Parched is now available on Amazon:
Pasted below is the first chapter for your reading pleasure.
The sun no longer shone canary yellow. It hadn’t done so for years. Instead, it glared down, obstinate, punishing—beet red, like the garden tomatoes that no longer existed. It stood guard over the desert-dry water taps that had likewise fallen prey to the relentless heat, even in mid-October. Livermore, California had been a town set on rolling hills, swathed in green grass and fragrant orange poppies. Now, each day played out like the one before it: sun, heat, illness, death.
On that particular day, relative calm engulfed them. Only a few trails of smoke rose up in the distance toward the west and the Oakland Hills. Usually it was worse—the smoke was more like the dense cloud of marine fog that used to roll in daily. Now, the arid air, once fresh with coastal mist and the scent of eucalyptus trees mixed with wild lavender and rosemary, smelled like burning hay. The sun’s transition from an earthly asset to man’s most vicious foe had been going on for decades, but you would never have known it. It had caught humanity ill-prepared. Those who once had awaited its daily arrival now despised its very existence.
Scientists had a word for it; scientists had a word for everything. They called it a Red Giant, a star that had exhausted the supply of hydrogen at its core and had switched to thermonuclear fusion. As a result, the Earth found itself baking, its waters evaporating, and humanity’s extinction imminent. No scientist or politician could explain why the sun had made such a drastic transformation; nor did it matter.
In the distance, the sound of a laboring sixteen-wheeler lumbering up the road startled James as he popped up from his sleep. Scanning the room, he breathed out his relief. Everybody’s okay, he thought, checking out their California king bed. For a brief moment, he recalled his dream, in which he had been frolicking with his brother along the beaches of Lake Erie, near where they had grown up. But, instead of laughing, shouting, and swimming in cool waters, he was perspiring. Sweat soaked the bed and stained his shirt and underwear. His mouth felt and dry.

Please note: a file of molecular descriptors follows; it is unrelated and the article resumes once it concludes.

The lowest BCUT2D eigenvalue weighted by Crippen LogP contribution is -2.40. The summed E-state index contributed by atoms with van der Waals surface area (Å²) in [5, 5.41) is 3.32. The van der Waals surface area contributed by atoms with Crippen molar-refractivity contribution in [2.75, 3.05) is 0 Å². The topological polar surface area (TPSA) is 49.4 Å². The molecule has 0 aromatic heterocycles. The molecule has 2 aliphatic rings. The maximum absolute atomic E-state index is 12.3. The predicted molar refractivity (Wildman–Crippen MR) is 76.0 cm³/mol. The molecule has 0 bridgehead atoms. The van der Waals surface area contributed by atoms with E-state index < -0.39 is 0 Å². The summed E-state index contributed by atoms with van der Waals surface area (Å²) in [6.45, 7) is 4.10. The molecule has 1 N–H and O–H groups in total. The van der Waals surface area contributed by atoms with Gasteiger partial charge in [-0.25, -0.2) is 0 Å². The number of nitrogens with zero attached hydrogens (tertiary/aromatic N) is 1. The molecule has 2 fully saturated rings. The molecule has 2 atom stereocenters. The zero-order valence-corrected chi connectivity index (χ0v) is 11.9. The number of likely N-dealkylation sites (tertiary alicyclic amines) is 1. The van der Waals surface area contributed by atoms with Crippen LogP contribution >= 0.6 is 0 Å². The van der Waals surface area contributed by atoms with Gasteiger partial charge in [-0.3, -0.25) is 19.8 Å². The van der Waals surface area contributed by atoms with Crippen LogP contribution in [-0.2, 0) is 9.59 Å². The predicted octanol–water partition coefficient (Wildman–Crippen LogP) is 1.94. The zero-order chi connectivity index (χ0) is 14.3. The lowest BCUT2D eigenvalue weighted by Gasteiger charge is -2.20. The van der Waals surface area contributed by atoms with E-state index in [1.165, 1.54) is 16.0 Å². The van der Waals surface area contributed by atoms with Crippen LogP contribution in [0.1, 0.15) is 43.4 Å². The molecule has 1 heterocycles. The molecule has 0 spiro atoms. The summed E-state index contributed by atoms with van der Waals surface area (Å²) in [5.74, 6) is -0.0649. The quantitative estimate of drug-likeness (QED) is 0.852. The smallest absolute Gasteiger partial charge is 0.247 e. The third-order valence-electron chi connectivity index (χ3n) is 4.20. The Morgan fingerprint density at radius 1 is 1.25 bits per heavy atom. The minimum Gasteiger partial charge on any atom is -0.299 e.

What’s the truck doing here at this hour?
The clanking of the massive tires hitting the potholes brought him back to reality. Rising cautiously, he kicked into the nightstand and let out a yelp, awakening their infant, who began to cry.
“What is it?” his wife asked.
“Nothing. Just the water truck. Go back to sleep.”
His thirteen-year-old son, Silas, was now awake as well and was scanning the room with his eyes. His long blond hair was matted down against his boyish face and, despite his sleep, he still looked extremely fatigued. He was irritated not only at the unrelenting heat and his sister’s cries, but also that he woke up in the same depressing room where they almost always stayed. Sometimes he hoped his life was just a nightmare that he would someday wake up from. Looking around, he saw walls stacked with cardboard boxes, dirty clothing on the floor, and dirt-stained sheets on the bed in which he was lying. The two windows in the room were covered in a thick film of dust and sand. A loaded rifle and handgun were on a box next to the bed.
“Can someone keep her quiet?” Silas grumbled as he looked toward his crying infant sister, Charlotte. “It’s impossible to sleep around here.”
Already dressed, James grabbed his shotgun and several plastic gallon water jugs, which he had strung together with nautical rope, and sprinted down the steps, the jugs thumping with each step. He pushed aside the heavy desk and chair he had used to barricade the door and scrunched down to peek out through a two-inch crack he had opened. He saw the truck that had stopped in the middle of the road. As he struggled to focus, he smelled the burning air and saw the heat waves reflecting off the cracked and buckled asphalt. He made out several residents emerging from their deteriorating town-homes, guns and jugs in hand, walking toward the truck with its distinctive Red Cross logo. The sound of his baby crying and the rustling of his waking family echoed through the empty stairwell.
Already his body was screaming for drink as the heat immediately kicked in the dreaded feeling of thirst he so desperately tried to ignore. Once a natural resource as common as vegetation, water was now like an endangered species that was on the verge of complete extinction. Having a dry mouth had become almost as common as the blinding sun itself.
Sensing no imminent danger and knowing that a truck carrying such priceless cargo would be there for only fifteen or twenty minutes, he crept from his home and stepped out into the debilitating daylight, along with his neighbors.
“Thank God,” he said to one as the man emerged in pajama bottoms and a polo shirt. The neighbor looked at him coldly and did not respond. As the driver connected the hoses to dispense the potable water, several of the neighbors rushed the truck. Off to one side stood a guard. As chaos threatened to erupt, he pointed his gun in the air and fired several rounds. Any thoughts of a riot came to an abrupt halt as the neighbors stared at the two men at the rear of the truck.